Glenn Hoddle provided the guile, Ossie Ardiles supplied the graft, Chris Waddle had the gears and Clive Allen hit the goals – but no glory followed for the Tottenham Hotspur side of 1986/87.

Though Spurs are used to near misses, that particular season sticks in the craw for many of their faithful. David Pleat took the team that his successors, Keith Burkinshaw and Peter Shreeves, had skilfully assembled and moulded them into one of the finest attacking units of the era.

Pleat parked the 4-4-2 formation – the go-to choice for English teams well into the 21st century – and adopted a 4-5-1 with an extra centre midfielder, which is a pre-requisite in most modern thinking.

That allowed the likes of Hoddle and Waddle to roam free without the burden of defensive responsibility, creating the openings for Allen – and how well it worked.


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The Stepney-born striker had made the short hop from Queens Park Rangers to north London in 1984 but, as he recalls, all finally clicked into place under Pleat’s guidance.

“We had a very competitive season in my first year, finishing third,” he said. “I picked up quite a bad injury towards the end of the year so I ended up having a long period out and a number of operations.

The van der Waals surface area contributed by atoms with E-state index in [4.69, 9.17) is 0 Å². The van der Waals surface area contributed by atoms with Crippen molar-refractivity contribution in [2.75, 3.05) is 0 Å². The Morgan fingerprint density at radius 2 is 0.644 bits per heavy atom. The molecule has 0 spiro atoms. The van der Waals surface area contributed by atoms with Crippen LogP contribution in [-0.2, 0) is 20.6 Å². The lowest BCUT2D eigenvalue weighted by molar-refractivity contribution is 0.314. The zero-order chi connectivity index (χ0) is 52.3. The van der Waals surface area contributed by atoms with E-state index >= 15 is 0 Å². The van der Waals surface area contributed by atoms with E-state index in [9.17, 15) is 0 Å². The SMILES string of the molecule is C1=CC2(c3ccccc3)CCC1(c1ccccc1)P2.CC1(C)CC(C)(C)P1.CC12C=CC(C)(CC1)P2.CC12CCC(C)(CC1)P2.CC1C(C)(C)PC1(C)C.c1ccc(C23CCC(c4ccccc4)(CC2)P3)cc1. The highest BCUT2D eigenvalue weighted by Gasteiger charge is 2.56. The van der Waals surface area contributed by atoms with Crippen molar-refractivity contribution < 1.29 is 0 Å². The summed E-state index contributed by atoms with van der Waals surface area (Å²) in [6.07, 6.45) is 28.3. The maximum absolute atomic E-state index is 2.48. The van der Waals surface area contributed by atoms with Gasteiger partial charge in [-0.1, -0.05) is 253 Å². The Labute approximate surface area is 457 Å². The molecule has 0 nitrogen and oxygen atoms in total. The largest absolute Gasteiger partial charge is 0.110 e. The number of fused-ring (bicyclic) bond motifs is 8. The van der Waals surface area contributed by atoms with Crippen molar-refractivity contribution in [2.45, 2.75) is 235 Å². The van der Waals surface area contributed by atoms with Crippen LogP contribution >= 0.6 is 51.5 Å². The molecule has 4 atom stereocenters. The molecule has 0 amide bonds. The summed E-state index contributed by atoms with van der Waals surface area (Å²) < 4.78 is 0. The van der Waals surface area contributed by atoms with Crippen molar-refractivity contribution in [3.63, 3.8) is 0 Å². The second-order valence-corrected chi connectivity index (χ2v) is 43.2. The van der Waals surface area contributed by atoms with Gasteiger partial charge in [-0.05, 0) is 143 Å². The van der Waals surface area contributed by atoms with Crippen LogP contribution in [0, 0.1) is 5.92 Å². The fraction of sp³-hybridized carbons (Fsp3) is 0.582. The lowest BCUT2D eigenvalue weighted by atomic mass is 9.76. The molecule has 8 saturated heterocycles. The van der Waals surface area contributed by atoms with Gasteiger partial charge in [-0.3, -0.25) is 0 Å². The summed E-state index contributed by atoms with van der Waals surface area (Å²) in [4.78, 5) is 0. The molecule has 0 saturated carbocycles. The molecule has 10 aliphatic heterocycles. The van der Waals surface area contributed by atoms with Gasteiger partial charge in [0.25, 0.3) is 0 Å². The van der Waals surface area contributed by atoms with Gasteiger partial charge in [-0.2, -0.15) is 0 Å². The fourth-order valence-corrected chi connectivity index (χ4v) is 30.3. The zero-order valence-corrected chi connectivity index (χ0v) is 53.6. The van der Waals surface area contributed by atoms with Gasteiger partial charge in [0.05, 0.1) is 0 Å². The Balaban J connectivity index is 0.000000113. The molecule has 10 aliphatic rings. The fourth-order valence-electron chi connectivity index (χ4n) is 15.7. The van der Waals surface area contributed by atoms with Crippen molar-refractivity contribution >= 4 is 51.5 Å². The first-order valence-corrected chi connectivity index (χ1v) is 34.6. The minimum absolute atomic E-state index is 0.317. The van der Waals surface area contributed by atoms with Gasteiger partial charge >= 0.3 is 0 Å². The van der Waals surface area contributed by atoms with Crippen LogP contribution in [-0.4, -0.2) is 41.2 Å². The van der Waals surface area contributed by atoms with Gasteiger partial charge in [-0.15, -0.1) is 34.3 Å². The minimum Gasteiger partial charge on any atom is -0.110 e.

“It was upon returning from that I got myself back fit towards the end of the second season, and then the best season came in 86/87.

“It started well at Villa Park with a hat-trick on the opening day of the season and it just went from there.

“We had a team David Pleat assembled the way we structured, I played up front on my own in a five-man midfield and it really suited the individuals that were in that side.

“It was ahead of its time and it suited the way we played because we were a passing team, we had that extra body in midfield.

“We didn’t play what you’d consider a more direct game where you are hitting it into a bigger centre forward to hold it up.

“Although I linked in with the play, a lot of it was with the ball players we had – and I had to be in the right places for the chances created. It suited the players we had.”

As a result Tottenham fought well into 1987 competing on all three fronts – and Allen accumulated goals at a rate that any other striker would dream of.

Indeed not even Harry Kane – yet – can hold a candle to what was Allen’s magnum opus, hitting the net 49 times, including 33 strikes in the league.

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But a team that could have won the treble finished third in the top flight and were knocked out by Arsenal in the semi-finals of the League Cup, before unthinkably losing to heavy underdogs Coventry City in the FA Cup final.

Though Allen found the net within the second minute, a Gary Mabbutt own goal brought a rueful end to a hugely promising campaign.

That summer, much of the old band broke up – a tale sadly similar to the recent departures of Dimitar Berbatov, Luka Modric and Gareth Bale just as things were looking up at White Hart Lane.